I am at the beginning. I am grateful for the opportunities I have been afforded at the university. I am happy to have people in my circle who I connect with and can learn from. I love the class I’m teaching online this spring (and it’s my first time teaching this graduate course and teaching online). I love learning with them and extending our expertise with practicing teachers engaged in higher education. It’s been really fun. I am so glad to have this spring session course. My students are awesome. But what I have learned in the last year is know my limitations, my abilities, and my capacity. As my friend would say, I always want to go from novice to expert in one step. Be patient. Be kind.
Written by Christine Younghusband, May 30th, 2019 | No Comments »
It’s been a month. It has taken time to restore who I am. Ever since returning home and staying here for longer than two days created a disruption. I was compelled to re-evaluate of who I am and who I want to be. As much as I enjoyed my pedagogical journey during the last school year, there was much uncertainty, muddiness, and negativity. It was tough to overcome, but would guess that it got the best of me. Returning home and being with my family brings me some comfort that cannot be replaced. I was forced to self-evaluate. I wanted CERTAINTY. I wanted some predictability, structure, and routine. For those who know me, this is not like me. I do appreciate frameworks and a clear direction, but would rather freedom, autonomy, and voice. I have that at home and work, but in two places.
Being in two places is something I need to wrestle with. If my intention is to pursue a career in higher education, then there is no university where I live except for a satellite location where postings for faculty are rare and specific. I just looked. One position is for a part-time Adult Basic Education Instructor in Biology, Chemistry, and Physics OR a lead administrative position as Regional Director working with the local First Nation. Neither are aligned to where I want to be. Moreover, I need time to build my experience and expertise as an academic. On the other hand, I could be located in a different province or different country. In many ways, I am glad to still be in BC, but I have to have another residence. A 4-hour commute to Vancouver or seaplane flight to Vancouver Island are not any better. In all circumstances, I am in two places. This is the Sunshine Coast dilemma.
To rebuild my comfort, I had many bowls of pho and meals at the Village Restaurant (as seen in the photo above) with my family. I have also enjoyed teaching my online course. This is the first time I have taught an asynchronous course. I am also happy that much of what my students wonder about are LEADERSHIP questions. We are half way through the course and I look forward to how this course will end. Ironically, having this course has kept me on track to refocus on what’s important to me. I am passionate about leadership in education and how leadership can enhance the teaching and learning experience. It’s been a slow climb back. I needed this time to reflect. I am lucky to have colleagues, friends, and family who inspire and support me where I am. Today, the story changed.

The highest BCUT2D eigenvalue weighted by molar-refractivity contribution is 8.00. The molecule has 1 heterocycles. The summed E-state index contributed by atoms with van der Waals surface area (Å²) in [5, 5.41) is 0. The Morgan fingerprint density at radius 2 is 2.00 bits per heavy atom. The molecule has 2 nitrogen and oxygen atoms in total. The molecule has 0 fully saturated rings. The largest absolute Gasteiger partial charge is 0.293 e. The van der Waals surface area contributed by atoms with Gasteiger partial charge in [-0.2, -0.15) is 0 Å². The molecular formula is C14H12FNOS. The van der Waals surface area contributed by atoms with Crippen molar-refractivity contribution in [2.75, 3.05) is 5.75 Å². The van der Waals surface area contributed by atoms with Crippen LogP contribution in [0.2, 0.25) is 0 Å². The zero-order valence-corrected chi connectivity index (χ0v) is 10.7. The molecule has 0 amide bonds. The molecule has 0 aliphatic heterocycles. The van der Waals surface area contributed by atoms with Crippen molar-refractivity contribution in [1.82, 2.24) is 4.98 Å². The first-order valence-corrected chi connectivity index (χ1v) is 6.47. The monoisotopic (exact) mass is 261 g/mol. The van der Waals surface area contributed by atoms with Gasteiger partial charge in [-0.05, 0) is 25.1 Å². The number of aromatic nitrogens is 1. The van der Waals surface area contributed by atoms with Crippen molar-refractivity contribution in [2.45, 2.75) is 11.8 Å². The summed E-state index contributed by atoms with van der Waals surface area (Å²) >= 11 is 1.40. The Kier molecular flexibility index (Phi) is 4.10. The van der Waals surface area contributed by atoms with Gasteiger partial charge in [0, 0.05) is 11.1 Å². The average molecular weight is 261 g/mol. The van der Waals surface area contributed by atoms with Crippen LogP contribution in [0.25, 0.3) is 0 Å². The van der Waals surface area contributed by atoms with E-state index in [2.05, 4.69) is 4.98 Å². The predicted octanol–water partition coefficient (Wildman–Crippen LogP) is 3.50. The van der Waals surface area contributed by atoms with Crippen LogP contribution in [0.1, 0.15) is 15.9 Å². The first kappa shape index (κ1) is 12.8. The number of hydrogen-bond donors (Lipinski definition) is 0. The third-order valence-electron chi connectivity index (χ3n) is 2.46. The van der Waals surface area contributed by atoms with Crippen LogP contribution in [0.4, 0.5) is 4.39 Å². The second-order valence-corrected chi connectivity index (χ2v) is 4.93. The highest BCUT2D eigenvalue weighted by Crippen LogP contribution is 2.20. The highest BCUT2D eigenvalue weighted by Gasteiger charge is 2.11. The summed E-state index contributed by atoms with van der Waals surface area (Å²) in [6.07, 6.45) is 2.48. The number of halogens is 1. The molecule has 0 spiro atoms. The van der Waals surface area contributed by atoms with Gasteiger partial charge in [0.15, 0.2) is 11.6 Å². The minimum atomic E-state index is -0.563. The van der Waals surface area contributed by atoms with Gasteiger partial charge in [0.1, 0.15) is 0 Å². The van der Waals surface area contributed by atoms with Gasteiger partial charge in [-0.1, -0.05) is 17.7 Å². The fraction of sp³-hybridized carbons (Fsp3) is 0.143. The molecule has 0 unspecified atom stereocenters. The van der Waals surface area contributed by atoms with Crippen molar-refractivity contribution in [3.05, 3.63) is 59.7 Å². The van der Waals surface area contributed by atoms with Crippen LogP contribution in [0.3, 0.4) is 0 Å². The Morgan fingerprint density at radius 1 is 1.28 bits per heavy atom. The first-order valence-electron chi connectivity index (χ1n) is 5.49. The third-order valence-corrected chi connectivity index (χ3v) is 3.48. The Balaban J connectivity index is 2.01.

Written by Christine Younghusband, May 27th, 2019 | No Comments »
Oh wow… back-to-back weekly blogs of learning… and I am so grateful for the power of writing. It’s my #OneWord2019: Writing. Although my intentions to WRITE is more directed towards research, publishing, and writing the book about my mom, I appreciate the blog platform. THIS IS FORMATIVE. It’s a way for me to reflect, self-assess, and learn… aka. Assessment As Learning. Since returning home to the Sunshine Coast, I’ve been struggling with deep sadness and desperately wanting to get out of it. This lack of willingness to be vulnerable and take risks is holding me back from doing my work. It’s a little frustrating (for everyone). After writing my last blog entry, I’ve realized that my number one priority… what I value and believe in… is my kid. I am kid centric. I would not admit to helicopter parenting, but I do admit to being a WET BLANKET. I just want to smother her (with my love and attention). And, I would do anything to be with her.
My next priority is my pedagogical journey… aka. MY CAREER. I’ve been a secondary math teacher, school trustee, educational consultant, sessional instructor, and assistant professor. I will have to admit, it’s pretty tough to let go of my OLD STORY. In fact, I am just holding onto it as if my career depended on it. In some ways, it does. My history made me who I am today. That said, holding onto what was is preventing me from exploring and engaging with what could be. After attending CAfLN19 and NOIIE2019, I realized a few things: (1) I’m at the beginning. I have so much to learn. I am not the expert. (2) There is work to do. I am super excited about the potential research opportunities. I want to jump in and consider ADAPTIVE EXPERTISE, formative assessment, and Spirals of Inquiry. (3) Networking is key. I have met so many new people and reconnected with those I already know in the field. I have MENTORS!!!